Pre-tax profit:

2000: £333m

Half-year 2001: £5m, compared to £4m loss the year before (education profits all come in the second half of the year)

Key businesses: Publishing company specialising in education, business, financial information and consumer books. Its biggest brands are the FT, Penguin, Dorling Kindersley, Prentice Hall and Scott Foresman

Key executives: Marjorie Scardino, chief executive; Lord Stevenson, chairman; John Makinson, finance director and chairman of Penguin; Peter Jovanovich, chief executive Pearson Education; David Wan, president Penguin; Stephen Hill, chief executive FT Group; David Bell, director for people

Shareholders: Capital Group of US (6 per cent); Telefonica of Spain (5 per cent)

Employees: 28,000


1844: Pearson founded as a small construction firm

1882: The company moves its HQ to London and is among the country's leading construction firms

1888: Financial Times launched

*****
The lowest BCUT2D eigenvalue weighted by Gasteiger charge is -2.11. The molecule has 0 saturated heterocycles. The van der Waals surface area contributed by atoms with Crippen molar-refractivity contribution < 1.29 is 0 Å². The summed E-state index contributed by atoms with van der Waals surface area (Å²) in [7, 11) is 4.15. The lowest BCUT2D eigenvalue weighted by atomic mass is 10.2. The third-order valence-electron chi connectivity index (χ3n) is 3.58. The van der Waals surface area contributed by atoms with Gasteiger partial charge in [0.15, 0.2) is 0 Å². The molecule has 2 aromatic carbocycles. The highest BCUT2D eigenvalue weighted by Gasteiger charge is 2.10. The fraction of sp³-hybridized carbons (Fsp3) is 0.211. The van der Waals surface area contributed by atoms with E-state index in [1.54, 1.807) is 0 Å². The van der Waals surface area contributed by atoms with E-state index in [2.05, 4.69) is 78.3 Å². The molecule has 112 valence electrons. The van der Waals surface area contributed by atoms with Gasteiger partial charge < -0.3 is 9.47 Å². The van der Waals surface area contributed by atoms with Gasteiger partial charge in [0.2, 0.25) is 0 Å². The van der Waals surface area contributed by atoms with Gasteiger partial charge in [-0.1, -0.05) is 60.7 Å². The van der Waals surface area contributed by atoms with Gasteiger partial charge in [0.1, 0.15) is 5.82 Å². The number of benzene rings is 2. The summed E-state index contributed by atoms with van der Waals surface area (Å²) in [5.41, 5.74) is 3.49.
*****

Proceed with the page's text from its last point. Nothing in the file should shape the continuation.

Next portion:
1908: Pearson is involved in building tunnels under New York's East and Hudson rivers

1920: The company moves into media, buying a group of UK regional newspapers

1936: Penguin founded

1942: Addison Wesley founded

1957: Pearson acquires the Financial Times

1969: The company floats on the London Stock Exchange

1970: Penguin acquired

1985: Financial Times starts printing in the US

1988: Addison Wesley acquired; Financial Times acquires Les Echos and Expansion magazine (France)

1993: Pearson TV created with acquisition of Thames TV

1995: FT.com launches

1997: Marjorie Scardino becomes CEO; Launch of US edition of Financial Times

1998: Tussaud's Group sold for $528m; Simon & Schuster bought for $4.6bn, making Pearson the world's largest educational publisher

1999: Lazard's stake sold for $615m; Acquires stake in Recoletos (Spain); Joint venture with Wall Street Journal to launch Russian business newspaper

2000: FT Deutschland launches; Dorling Kindersley acquired for $466m; Pearson TV merges with broadcasting assets of Bertelsmann and CLT-UFA to create RTL Group and Pearson assumes 22 per cent stake; acquires National Computer Systems for $2.5bn to become an integrated education company; NYSE listing (August)

2001: Financial Times and Carphone Warehouse launch FT Mobile; Bertelsmann takes majority control of RTL Group, increasing its stake to 67 per cent; Financial Times reaches 500,000 circulation worldwide; Andrew Gowers succeeds Richard Lambert as Editor of the FT; NCS wins online school testing contract in US